But isn’t it illegal to display your art here on the pavement? “Displaying art isn’t illegal. Thanks to Cowasjee Jehangir, the owner of the Art Gallery, struggling artists have got a chance to display their work. Since I am the oldest artist here, my place is fixed and no one tries to occupy it. That ways I am respected among the artists here. But even otherwise, I face no problems from the BMC or the police. They are very co-operative and never harass us”, Parasnaik clears the confusion.
Most of Parasnaik’s clients are middle class people who want to get their portraits sketched, for which Parasnaik charges a nominal Rs.500 for an A3 size page. “I work according to orders. Most of my clients come back with more portraits to be sketched. I rarely do live portraits, as I get very little time from the pending orders. But when I do, I charge only Rs.200 for them”, adds Parasnaik.
He avoids charcoal sticks and thinks that Indian branded pencils add a shine to the portraits which is undesirable. Parasnaik uses the expensive Staedtler pencil as it gives the portraits a matte – finish.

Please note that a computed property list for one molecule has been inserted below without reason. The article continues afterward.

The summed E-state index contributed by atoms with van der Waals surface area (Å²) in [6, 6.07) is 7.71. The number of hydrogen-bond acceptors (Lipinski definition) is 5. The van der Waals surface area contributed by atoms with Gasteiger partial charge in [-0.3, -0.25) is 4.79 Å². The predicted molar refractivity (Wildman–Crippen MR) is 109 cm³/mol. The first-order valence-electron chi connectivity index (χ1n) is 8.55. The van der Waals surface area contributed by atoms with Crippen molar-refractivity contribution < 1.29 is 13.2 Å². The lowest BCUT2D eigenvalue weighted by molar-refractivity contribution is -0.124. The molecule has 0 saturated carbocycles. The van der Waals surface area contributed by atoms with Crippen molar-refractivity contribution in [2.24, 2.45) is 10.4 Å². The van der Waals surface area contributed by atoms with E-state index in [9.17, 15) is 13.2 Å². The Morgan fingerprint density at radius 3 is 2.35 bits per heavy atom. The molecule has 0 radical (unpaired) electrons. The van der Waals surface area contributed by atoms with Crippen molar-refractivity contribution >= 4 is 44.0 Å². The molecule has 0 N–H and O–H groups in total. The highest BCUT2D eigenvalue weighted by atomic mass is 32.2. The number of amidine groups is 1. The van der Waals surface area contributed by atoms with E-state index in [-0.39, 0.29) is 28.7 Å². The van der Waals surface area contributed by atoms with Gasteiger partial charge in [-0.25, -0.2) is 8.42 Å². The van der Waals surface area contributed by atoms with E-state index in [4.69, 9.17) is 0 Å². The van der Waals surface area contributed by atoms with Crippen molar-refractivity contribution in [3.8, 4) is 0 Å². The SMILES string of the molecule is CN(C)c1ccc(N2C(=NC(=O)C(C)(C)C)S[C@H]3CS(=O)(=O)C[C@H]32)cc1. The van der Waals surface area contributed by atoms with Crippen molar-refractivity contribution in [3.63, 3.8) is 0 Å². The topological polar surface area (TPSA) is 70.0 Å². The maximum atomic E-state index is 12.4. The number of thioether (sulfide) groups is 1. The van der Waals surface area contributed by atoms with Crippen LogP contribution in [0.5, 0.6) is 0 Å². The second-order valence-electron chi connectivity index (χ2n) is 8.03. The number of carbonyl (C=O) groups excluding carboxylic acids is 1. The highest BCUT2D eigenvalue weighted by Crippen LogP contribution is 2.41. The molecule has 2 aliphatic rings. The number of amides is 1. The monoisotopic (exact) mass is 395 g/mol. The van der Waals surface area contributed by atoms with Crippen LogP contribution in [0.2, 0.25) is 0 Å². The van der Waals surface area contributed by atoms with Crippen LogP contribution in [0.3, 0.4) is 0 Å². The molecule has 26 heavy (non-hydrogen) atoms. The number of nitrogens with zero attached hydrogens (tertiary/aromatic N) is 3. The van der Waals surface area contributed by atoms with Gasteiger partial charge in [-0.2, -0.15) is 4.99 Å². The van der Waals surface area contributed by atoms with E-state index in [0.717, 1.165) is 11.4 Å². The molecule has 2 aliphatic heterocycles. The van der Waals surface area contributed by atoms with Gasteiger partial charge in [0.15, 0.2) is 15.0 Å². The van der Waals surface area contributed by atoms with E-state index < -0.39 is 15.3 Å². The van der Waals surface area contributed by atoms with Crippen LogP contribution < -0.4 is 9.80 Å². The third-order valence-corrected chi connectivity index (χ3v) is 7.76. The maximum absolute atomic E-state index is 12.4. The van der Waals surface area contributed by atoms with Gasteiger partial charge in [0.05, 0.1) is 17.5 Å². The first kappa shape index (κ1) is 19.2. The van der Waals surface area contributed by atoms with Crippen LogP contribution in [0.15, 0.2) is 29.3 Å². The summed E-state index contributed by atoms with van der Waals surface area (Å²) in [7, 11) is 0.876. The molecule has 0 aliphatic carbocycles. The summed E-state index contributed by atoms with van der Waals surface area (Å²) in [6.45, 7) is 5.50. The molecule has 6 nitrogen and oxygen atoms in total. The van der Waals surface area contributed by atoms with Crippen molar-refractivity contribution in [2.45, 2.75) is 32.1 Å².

Parasnaik has never felt the need to display his works in art galleries. “This pavement is my gallery, and my work does all the talking. I don’t need the crutch of an art gallery for that. My work gives me the motivation that money never can”, says the humble artist, whose students have gone on to having solo shows in the art galleries around town.
Certain things don’t change. For the pavement around the Jehangir Art Gallery, the mob surrounding a lean artist will always be there. “I am 60 now, but that doesn’t mean I will put up my boots. I will continue to go on and on, as this is my only motivation”.
— October 2008
This time i am not going to put up any photograph, as i am just back from my first ever Photography Exhibition viewing. I have been wanting to attend one since ages but never really gave it that much of a thought. Not this time though.
Kala Ghoda, the undoubted Art District of Mumbai nagariya, was the destination. This place is so creatively charged, with artists putting paint to canvas, a cartoonist creating a mind blowing replica of your for a mere 100 bucks, or the regular Art-y junta hanging outside Jehangir Art Gallery, with along flowing beards, kurtas and that oh-so-cliched Jholas around their shoulders. Exibitions are the lifeblood of this art district showcasing the works of some of the cities finest artists in the hallowed Art Galleries, or, of upcoming artists, in the Open Air Art Gallery on the pavements. Any which way, for a person inclined to the visual art medium, Kala Ghoda is a mecca!